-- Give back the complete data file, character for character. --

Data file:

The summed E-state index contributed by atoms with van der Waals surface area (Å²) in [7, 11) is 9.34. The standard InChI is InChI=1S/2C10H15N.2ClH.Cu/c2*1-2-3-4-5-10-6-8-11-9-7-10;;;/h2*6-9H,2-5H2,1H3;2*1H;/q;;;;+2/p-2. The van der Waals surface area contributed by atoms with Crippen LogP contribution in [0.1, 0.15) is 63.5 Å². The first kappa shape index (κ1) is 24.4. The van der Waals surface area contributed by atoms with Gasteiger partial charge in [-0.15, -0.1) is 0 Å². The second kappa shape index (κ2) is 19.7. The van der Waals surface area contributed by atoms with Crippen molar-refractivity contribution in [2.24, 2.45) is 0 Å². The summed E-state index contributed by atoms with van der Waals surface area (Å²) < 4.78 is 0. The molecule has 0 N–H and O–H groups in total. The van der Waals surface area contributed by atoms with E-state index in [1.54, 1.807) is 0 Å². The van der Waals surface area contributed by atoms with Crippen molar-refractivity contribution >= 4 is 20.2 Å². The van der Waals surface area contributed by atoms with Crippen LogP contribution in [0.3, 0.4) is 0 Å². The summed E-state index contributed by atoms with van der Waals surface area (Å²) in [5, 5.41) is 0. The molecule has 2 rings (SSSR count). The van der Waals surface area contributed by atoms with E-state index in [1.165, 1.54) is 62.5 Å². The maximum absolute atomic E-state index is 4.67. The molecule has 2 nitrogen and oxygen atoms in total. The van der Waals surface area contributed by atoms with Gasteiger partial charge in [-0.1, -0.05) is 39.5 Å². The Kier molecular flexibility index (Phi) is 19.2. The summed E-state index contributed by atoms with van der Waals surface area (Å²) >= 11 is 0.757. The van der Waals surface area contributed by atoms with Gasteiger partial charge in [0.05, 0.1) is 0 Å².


The summed E-state index contributed by atoms with van der Waals surface area (Å²) in [7, 11) is 9.34. The standard InChI is InChI=1S/2C10H15N.2ClH.Cu/c2*1-2-3-4-5-10-6-8-11-9-7-10;;;/h2*6-9H,2-5H2,1H3;2*1H;/q;;;;+2/p-2. The van der Waals surface area contributed by atoms with Crippen LogP contribution in [0.1, 0.15) is 63.5 Å². The first kappa shape index (κ1) is 24.4. The van der Waals surface area contributed by atoms with Gasteiger partial charge in [-0.15, -0.1) is 0 Å². The second kappa shape index (κ2) is 19.7. The van der Waals surface area contributed by atoms with Crippen molar-refractivity contribution in [2.24, 2.45) is 0 Å². The summed E-state index contributed by atoms with van der Waals surface area (Å²) < 4.78 is 0. The molecule has 0 N–H and O–H groups in total. The van der Waals surface area contributed by atoms with E-state index in [1.54, 1.807) is 0 Å². The van der Waals surface area contributed by atoms with Crippen molar-refractivity contribution >= 4 is 20.2 Å². The van der Waals surface area contributed by atoms with Crippen LogP contribution in [0.3, 0.4) is 0 Å². The summed E-state index contributed by atoms with van der Waals surface area (Å²) in [5, 5.41) is 0. The molecule has 2 rings (SSSR count). The van der Waals surface area contributed by atoms with E-state index in [1.165, 1.54) is 62.5 Å². The maximum absolute atomic E-state index is 4.67. The molecule has 2 nitrogen and oxygen atoms in total. The van der Waals surface area contributed by atoms with Gasteiger partial charge in [-0.1, -0.05) is 39.5 Å². The Kier molecular flexibility index (Phi) is 19.2. The summed E-state index contributed by atoms with van der Waals surface area (Å²) >= 11 is 0.757. The van der Waals surface area contributed by atoms with Gasteiger partial charge in [0.05, 0.1) is 0 Å².